MSc in Modern South Asian Studies


The MSc in Modern South Asian Studies is an exciting new 12-month degree bringing together Oxford’s wealth of expertise on the different states, societies, economies and cultures of South Asia within a single programme. Students gain access to teaching and expert supervision across departments, the ability to combine courses in both the social sciences and the humanities, rigorous training in one of three tailored modules in research methods, and the option to build in language training.  You will graduate with skills and understanding that will give you a competitive edge as you pursue your career beyond Oxford.

Course Structure

As a student on the MSc, you will choose one of two streams: Contemporary India or Modern South Asia. These distinctive streams build on the strong master's courses previously offered by the School of Interdisciplinary Area Studies and the Faculty of Oriental Studies, but offer new flexibility.

The first stream, Contemporary India, is intended for students wishing to explore present-day India’s social, economic and political achievements and challenges, and the connections between the country’s democratic and developmental successes and failures.

The second stream, Modern South Asia, is intended for students aiming to range more broadly across the states and societies of the subcontinent.  Students within this stream may pursue any combination of interests, including history, literature, language, religion, economy and interstate relations.

Both streams comprise four components: the core course, a module in research methods, three option papers, and the thesis.

Teaching, learning and assessment

All students attend the core course, introducing modern South Asia across the disciplines. Delivered by faculty members with a range of specialisations, the course explores both individual states within the region and the connections and comparisons between them.

You will also receive training in research methods, though one of the following specially tailored programmes:

•   research methods for area studies, both qualitative and quantitative (compulsory for the Contemporary India stream)

•   qualitative and historical methods

•   qualitative methods: literature and language

You will also choose three option papers.  If you are pursuing the Contemporary India stream, you must take at least one of the option papers marked with an asterisk in the list below.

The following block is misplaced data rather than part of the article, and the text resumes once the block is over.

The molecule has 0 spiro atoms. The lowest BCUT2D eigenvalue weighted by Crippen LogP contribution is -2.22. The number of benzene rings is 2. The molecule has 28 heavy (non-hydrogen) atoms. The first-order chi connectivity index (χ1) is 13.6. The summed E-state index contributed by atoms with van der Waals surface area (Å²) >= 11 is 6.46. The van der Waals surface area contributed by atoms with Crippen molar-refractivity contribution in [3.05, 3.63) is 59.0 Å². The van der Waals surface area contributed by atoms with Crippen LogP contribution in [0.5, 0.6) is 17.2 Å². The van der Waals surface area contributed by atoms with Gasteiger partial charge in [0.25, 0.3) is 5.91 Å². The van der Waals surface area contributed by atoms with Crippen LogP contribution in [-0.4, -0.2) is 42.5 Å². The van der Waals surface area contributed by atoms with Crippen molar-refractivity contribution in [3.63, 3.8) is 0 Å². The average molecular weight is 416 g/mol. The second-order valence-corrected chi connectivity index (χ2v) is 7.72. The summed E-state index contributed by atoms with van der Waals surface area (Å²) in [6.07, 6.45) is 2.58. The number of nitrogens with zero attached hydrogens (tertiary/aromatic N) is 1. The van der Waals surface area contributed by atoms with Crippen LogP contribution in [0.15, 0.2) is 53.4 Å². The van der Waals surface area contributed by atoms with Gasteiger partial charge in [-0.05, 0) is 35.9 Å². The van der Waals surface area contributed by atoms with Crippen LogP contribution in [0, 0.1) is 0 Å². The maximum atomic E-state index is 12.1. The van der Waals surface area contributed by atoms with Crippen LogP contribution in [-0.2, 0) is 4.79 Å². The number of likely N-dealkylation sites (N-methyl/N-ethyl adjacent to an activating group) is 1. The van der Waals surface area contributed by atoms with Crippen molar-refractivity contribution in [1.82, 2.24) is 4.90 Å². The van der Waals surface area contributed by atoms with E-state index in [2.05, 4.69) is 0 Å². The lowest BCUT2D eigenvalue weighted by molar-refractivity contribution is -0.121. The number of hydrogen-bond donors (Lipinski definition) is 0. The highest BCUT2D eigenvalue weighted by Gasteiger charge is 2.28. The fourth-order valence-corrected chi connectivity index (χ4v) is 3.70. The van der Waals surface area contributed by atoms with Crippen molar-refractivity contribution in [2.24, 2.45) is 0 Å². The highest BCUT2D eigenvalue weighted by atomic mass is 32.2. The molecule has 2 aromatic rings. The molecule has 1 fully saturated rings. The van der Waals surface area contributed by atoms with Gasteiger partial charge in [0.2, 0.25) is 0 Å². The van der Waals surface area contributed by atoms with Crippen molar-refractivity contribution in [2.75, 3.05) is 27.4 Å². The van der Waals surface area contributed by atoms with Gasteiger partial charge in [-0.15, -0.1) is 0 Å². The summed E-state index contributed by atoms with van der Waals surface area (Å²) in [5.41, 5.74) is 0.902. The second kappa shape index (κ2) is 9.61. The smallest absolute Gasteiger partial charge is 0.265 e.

Option papers include:

·  Gender in Indian History and Society, c. 1800 to the present

·  Societies and Economies in India, c. 1600-1800

·  Themes in the Study of South Asian Religions

·  Themes in the History of Pakistan

·  Culture and Society in Contemporary India: The South Asian Anthropocene*

·  History and Politics of South Asia*

·  Economic Development of South Asia 1947-2017

·  International Relations of South Asia

·  The Anthropology of South Asia

·  The Indian State: From Developmentalism to Liberalisation*

·  India as a ‘Great Power’: Economics and International Relations*

·  Trade and Exchange in South Asia: Transcultural Objects, Relations and Identities

·  Environment, Human Development and Public Policy in Contemporary India*

·  Bangladesh, Nepal, Pakistan and Sri Lanka: Contemporary Themes

·  Advanced language (for students who already have a grounding)

Please note that options will change from time to time, and not all will be run every year.

During the course of the year, you will select a topic for your 12,000-word thesis and receive expert supervision. Students pursuing the Contemporary India stream must select a topic related to contemporary India.

The MSc is jointly taught by staff within the social sciences and humanities, who will also assess your application. The application process is administered by the School of Interdisciplinary Area Studies.

Students on the course will experience a variety of teaching modes, including lectures, seminars, classes, student presentations, and small group teaching.  Supervision for the thesis will be offered as a series of individual meetings between you and your thesis supervisor.

You will be required to gather relevant materials for your thesis during the course, usually by working in libraries and archives in the UK, but potentially also via fieldwork.

Assessment is through a combination of coursework, assessed essays, written examinations and the thesis.

The Course Handbook for 2017-18 is attached below.  (Please note information in the handbook relates specifically to the current year and may change in future years.)

Future careers

We aim to equip our graduates with a range of valuable skills which will enable them to compete successfully within a number of different careers - in the civil service and policy-making bodies in Britain, Europe and further afield, in non-governmental organisations concerned with development, in the charitable sector, in journalism, public and private sector research and consultancy, law and academia. The MSc is a valuable preparation for students wishing to go on to doctoral (PhD/DPhil) research.  Whatever your career plans, Oxford offers valuable resources and advice to graduating students.

The application deadlines for 2018/19 entry are 17 November 2017, 12 noon UK time; 19 January 2018, 12 noon UK time; and 9 March 2018, 12 noon UK time.  

How to Apply

Apply online

Fees and Funding